There are moments in life when challenges arise that bring us to our knees. And then there are moments when the unimaginable happens, and suddenly, you forget how to exist in the world. Coping with the loss of a child is a trauma no parent should have to endure, but because it is an agony some must face, this article will share ways to help a parent cope with the loss of a child.
6 Ideas To Help A Parent Cope With the Loss of a Child
Be gentle with yourself. Grief has a way of taking everything out of us, so we are left drained. You may be used to operating at 80-100%, but when you are going through a loss, you likely can only function at 10-15% of your productive capacity. So if actions that once seemed simple now seem hard, know that it’s completely normal when you’re grieving. Our first recommendation is to be gentle with yourself and your loved ones.
Set realistic expectations with yourself. Perhaps before losing a child, you could wake up early, make breakfast, go to work, work out, make dinner, be present to your family, and meditate before bed. But things are likely different now, for at least some time. Adjusting your expectations of yourself during this challenging stage of grief is essential. Maybe you need more sleep and have to keep things simple when cooking meals for yourself and your family. Perhaps you must ask a neighbor to take your son to soccer practice. It’s okay not to be able to function the way you have been. Choosing to step back and take on less now does not mean it will always be that way; it just has to be that way for now.
Stick together. While everyone will grieve differently, it’s essential to lean on one another and grieve together at times. Having a support system will help manage the pain as no one will have to feel alone in this challenging transition. As a parent with other children experiencing the loss of their sibling, check in and let your kids know that you are there to talk with them, cry with them and that they can lean on you when things feel unbearable. It can also be helpful to share that you are deeply sad and hurting but that together healing is possible.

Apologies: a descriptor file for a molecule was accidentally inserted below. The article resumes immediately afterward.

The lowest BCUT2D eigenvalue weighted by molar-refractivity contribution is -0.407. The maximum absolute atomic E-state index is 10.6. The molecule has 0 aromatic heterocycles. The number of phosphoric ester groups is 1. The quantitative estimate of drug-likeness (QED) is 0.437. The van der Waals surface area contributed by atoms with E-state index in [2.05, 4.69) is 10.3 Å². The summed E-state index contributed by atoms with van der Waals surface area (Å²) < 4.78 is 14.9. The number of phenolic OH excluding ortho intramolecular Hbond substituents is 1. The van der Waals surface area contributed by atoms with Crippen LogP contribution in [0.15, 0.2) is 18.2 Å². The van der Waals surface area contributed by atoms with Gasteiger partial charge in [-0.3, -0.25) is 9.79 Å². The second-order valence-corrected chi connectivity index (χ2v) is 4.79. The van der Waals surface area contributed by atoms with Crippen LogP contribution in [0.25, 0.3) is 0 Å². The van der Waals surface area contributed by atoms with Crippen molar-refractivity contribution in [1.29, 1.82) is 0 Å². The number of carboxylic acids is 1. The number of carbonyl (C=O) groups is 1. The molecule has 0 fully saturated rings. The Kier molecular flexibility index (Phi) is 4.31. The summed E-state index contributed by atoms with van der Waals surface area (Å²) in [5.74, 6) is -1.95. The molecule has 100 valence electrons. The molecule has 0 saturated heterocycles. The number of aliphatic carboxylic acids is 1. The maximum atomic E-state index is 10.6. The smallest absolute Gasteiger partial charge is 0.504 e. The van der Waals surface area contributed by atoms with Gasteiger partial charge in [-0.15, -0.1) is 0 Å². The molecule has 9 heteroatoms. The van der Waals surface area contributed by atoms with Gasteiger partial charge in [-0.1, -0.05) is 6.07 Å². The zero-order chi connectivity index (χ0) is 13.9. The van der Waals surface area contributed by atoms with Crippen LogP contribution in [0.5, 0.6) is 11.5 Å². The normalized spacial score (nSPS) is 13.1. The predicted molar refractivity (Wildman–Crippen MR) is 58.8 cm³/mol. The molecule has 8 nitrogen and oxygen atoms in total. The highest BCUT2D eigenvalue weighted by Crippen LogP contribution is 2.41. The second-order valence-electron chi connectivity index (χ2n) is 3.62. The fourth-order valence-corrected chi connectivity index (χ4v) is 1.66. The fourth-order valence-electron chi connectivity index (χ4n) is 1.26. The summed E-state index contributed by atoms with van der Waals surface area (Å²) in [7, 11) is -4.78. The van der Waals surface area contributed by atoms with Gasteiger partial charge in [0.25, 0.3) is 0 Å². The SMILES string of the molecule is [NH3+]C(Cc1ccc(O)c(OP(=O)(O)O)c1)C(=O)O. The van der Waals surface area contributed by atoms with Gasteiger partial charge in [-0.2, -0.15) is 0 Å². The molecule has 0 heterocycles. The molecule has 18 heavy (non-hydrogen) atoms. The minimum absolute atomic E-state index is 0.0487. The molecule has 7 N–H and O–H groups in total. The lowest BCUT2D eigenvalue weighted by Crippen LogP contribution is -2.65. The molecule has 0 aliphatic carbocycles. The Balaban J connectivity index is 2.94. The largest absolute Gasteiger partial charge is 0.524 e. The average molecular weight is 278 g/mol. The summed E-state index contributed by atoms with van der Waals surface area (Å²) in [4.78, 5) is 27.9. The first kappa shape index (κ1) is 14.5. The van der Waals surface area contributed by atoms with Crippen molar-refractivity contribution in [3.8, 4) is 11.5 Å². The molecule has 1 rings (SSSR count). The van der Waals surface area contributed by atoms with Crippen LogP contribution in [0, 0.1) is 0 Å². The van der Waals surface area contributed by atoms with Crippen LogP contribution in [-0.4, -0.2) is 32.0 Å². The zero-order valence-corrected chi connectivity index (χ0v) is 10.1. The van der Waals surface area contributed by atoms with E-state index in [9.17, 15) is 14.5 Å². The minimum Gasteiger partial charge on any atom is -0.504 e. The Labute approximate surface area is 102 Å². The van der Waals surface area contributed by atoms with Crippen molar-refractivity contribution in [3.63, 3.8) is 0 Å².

Seek professional help. Because everyone grieves differently and managing your grief and that of family members is often challenging, seeking professional help can be highly beneficial. Counseling, therapy, and trauma work can help your family cope with losing a child or sibling. EMDR (Eye Movement Desensitization and Reprocessing), CBT (Cognitive Behavioral Therapy), and Somatic Therapy (a form of body-centered therapy) are examples of different modalities that some professionals may use to help a patient heal from trauma. Some people who have endured loss prefer to start treatment sooner rather than later to help them get through their days, while others need some time before doing inner work. Be patient with yourself and meet yourself where you are.
Pay attention to your health and well-being. While you certainly don’t need to jump into an intense workout regimen when navigating your grief, it’s also important not to ignore your health and your family’s health. Take baby steps when caring for your mind, body, and spirit. Maybe that looks like taking a walk for fifteen minutes every other day, buying an easy dinner, or taking a few minutes to do focused breathing every night before bed. There are no rules, but try not to forget yourself when grieving. Even when choosing tiny simple acts of self-care, choosing to love yourself can help with the healing process.
Seek out positive resources. Whether it’s seeking therapy or buying grief books, remind yourself that you are not the first person to endure the loss of a child. Find stories of other parents who have grieved the loss of a child and learn what tools helped them get through their darkest days. You may not like everything they share, but there’s a good chance they can offer some wisdom. There are also support groups for parents experiencing loss that can provide community support.
If you are experiencing a child’s loss, know there is no right way to grieve and no rule book showing you the road to healing. You may feel like you can’t get out of bed. You may drown yourself in work and distraction, so you don’t have to think about what has happened. Neither way is wrong. We intend these coping tools to help in times of darkness and pain, but they are not perfect solutions. There is no ideal solution to losing someone close to us. Unfortunately, the only way out is through, and figuring out how to get through the pain takes time.
If you are looking to speak to a professional or find a support group to help in the meantime, Advanced Behavioral Health is here to help. Our team of professionals offers therapy, counseling, and psychiatry services and specializes in various healing modalities. Read more about our services here or call us at 301-345-1022 to speak to someone on our team.